UCLA shot 51.6 percent from the floor and 45.8 percent form 3-point range. Six players scored at least nine points. Ayton somehow went just 7 of 19 from the floor despite never finding himself too far from the rim and had a plus-minus of -16. That’s borderline astounding for such a talented and potentially dominant player. On their home floor, Arizona just couldn’t land enough punches to even stagger UCLA. The Wildcats couldn’t muster a single run significant enough to make things interesting.

When things were at their most dire for Arizona, UCLA literally put them on their … let’s say hindparts.

Arizona’s defense is simply bad. They give up two many three-point attempts. They don’t turn people over, yet somehow a defense that isn’t at all aggressive puts opponents on the line at a high rate.

It’s just not a disciplined team on defense, and despite a prodigious scoring attack that is headlined by two of the 10-15 best players in the sport, that’s going to keep them inconsistent and it’s going to keep getting them beat.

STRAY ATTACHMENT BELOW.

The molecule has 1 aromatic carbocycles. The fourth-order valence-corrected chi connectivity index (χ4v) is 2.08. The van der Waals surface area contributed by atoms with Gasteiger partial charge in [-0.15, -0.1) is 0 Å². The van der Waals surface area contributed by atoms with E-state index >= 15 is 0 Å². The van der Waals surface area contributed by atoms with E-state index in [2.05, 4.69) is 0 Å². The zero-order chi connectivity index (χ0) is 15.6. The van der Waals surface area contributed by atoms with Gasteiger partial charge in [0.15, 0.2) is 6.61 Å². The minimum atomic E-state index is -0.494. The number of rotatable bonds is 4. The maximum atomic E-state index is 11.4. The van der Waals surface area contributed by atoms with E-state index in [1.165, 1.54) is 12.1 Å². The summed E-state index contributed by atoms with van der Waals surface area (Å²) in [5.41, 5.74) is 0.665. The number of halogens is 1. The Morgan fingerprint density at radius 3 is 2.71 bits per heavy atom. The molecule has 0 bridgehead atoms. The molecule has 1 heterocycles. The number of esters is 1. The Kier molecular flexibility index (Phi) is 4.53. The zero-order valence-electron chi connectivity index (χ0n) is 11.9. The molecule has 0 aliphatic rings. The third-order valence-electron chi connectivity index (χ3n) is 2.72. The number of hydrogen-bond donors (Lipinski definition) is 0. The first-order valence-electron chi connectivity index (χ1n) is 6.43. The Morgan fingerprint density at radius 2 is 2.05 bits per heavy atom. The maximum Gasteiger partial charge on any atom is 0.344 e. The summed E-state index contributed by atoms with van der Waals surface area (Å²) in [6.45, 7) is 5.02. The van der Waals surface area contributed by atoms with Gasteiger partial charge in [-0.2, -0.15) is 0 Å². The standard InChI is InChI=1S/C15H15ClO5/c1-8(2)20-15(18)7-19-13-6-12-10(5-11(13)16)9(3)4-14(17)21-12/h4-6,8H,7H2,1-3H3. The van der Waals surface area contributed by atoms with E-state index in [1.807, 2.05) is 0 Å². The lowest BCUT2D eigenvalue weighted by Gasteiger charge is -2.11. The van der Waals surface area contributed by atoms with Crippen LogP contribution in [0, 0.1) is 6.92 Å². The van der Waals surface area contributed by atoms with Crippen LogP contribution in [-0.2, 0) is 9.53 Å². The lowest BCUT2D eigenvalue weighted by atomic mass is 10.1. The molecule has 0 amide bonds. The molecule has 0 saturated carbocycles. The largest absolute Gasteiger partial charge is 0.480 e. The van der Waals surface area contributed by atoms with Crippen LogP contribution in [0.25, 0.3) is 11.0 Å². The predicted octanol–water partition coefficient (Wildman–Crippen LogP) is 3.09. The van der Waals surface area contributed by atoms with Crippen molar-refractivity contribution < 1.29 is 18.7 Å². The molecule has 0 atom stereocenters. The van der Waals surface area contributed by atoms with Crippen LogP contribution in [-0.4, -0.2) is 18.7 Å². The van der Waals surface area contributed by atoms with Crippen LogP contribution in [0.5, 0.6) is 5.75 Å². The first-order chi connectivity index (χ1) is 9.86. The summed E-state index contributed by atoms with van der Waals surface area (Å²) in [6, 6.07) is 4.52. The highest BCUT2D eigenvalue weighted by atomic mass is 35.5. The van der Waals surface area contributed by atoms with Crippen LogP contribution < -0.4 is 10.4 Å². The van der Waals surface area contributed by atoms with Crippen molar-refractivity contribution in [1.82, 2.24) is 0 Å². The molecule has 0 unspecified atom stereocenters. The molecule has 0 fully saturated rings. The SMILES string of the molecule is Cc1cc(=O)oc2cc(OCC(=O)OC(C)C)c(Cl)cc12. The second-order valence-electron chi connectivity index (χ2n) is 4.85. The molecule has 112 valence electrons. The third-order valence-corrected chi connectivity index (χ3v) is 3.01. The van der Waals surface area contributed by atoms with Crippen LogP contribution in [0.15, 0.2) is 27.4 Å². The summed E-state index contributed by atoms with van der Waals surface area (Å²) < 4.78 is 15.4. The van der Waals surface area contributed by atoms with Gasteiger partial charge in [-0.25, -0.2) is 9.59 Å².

Arizona began the season on the shortlist of teams that might be left standing in San Antonio come April, but the Wildcats are falling down on the job.

Even worse, they’re getting knocked over and not looking too eager to get back up.

Wichita State’s Landry Shamet out sick against Tulane

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Wichita State guard Landry Shamet will miss the Shockers’ game against Tulane on Wednesday night as he sits out due to illness.

Dressed in street clothes for the AAC conference clash, Shamet has put up All-American-caliber numbers for Wichita State this season as he’s putting up 14.7 points, 5.2 assists and 3.1 rebounds per game.

Without Shamet in the lineup, it gives Samajae Haynes-Jones a potential shot at minutes as he’s fallen out of the rotation over the last several weeks. Wichita State is still heavily favored against Tulane at home on Wednesday but they have an important three-game stretch to close out the conference season. The Shockers have to go on the road to play SMU and UCF before closing out the conference slate with an important home game against Cincinnati.